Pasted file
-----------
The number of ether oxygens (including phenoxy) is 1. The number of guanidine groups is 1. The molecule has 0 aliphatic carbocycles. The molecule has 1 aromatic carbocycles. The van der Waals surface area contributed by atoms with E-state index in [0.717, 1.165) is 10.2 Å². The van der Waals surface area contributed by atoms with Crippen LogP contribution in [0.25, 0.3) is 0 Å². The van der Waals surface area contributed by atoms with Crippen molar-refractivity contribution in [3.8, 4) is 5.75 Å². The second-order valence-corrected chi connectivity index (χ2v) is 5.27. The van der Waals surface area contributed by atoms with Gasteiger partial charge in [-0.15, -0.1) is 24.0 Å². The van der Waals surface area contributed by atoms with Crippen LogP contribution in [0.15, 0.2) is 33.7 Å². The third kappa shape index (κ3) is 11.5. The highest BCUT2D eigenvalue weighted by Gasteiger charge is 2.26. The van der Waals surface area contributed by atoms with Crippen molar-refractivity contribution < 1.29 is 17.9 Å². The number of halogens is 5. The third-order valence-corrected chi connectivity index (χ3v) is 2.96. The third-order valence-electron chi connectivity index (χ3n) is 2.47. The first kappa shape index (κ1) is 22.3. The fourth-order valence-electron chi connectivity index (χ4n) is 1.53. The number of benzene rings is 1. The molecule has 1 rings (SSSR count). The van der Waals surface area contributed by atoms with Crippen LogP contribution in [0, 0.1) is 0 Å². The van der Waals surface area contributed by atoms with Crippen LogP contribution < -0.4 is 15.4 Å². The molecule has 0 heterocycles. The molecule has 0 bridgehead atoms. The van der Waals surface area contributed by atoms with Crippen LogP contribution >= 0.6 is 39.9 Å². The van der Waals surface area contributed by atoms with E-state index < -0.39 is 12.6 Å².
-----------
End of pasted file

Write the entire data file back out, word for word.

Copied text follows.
The number of ether oxygens (including phenoxy) is 1. The number of guanidine groups is 1. The molecule has 0 aliphatic carbocycles. The molecule has 1 aromatic carbocycles. The van der Waals surface area contributed by atoms with E-state index in [0.717, 1.165) is 10.2 Å². The van der Waals surface area contributed by atoms with Crippen LogP contribution in [0.25, 0.3) is 0 Å². The van der Waals surface area contributed by atoms with Crippen molar-refractivity contribution in [3.8, 4) is 5.75 Å². The second-order valence-corrected chi connectivity index (χ2v) is 5.27. The van der Waals surface area contributed by atoms with Gasteiger partial charge in [-0.15, -0.1) is 24.0 Å². The van der Waals surface area contributed by atoms with Crippen LogP contribution in [0.15, 0.2) is 33.7 Å². The third kappa shape index (κ3) is 11.5. The highest BCUT2D eigenvalue weighted by Gasteiger charge is 2.26. The van der Waals surface area contributed by atoms with Crippen molar-refractivity contribution < 1.29 is 17.9 Å². The number of halogens is 5. The third-order valence-corrected chi connectivity index (χ3v) is 2.96. The third-order valence-electron chi connectivity index (χ3n) is 2.47. The first kappa shape index (κ1) is 22.3. The fourth-order valence-electron chi connectivity index (χ4n) is 1.53. The number of benzene rings is 1. The molecule has 1 rings (SSSR count). The van der Waals surface area contributed by atoms with Crippen LogP contribution in [0, 0.1) is 0 Å². The van der Waals surface area contributed by atoms with Crippen LogP contribution < -0.4 is 15.4 Å². The molecule has 0 heterocycles. The molecule has 0 bridgehead atoms. The van der Waals surface area contributed by atoms with Crippen LogP contribution >= 0.6 is 39.9 Å². The van der Waals surface area contributed by atoms with E-state index < -0.39 is 12.6 Å².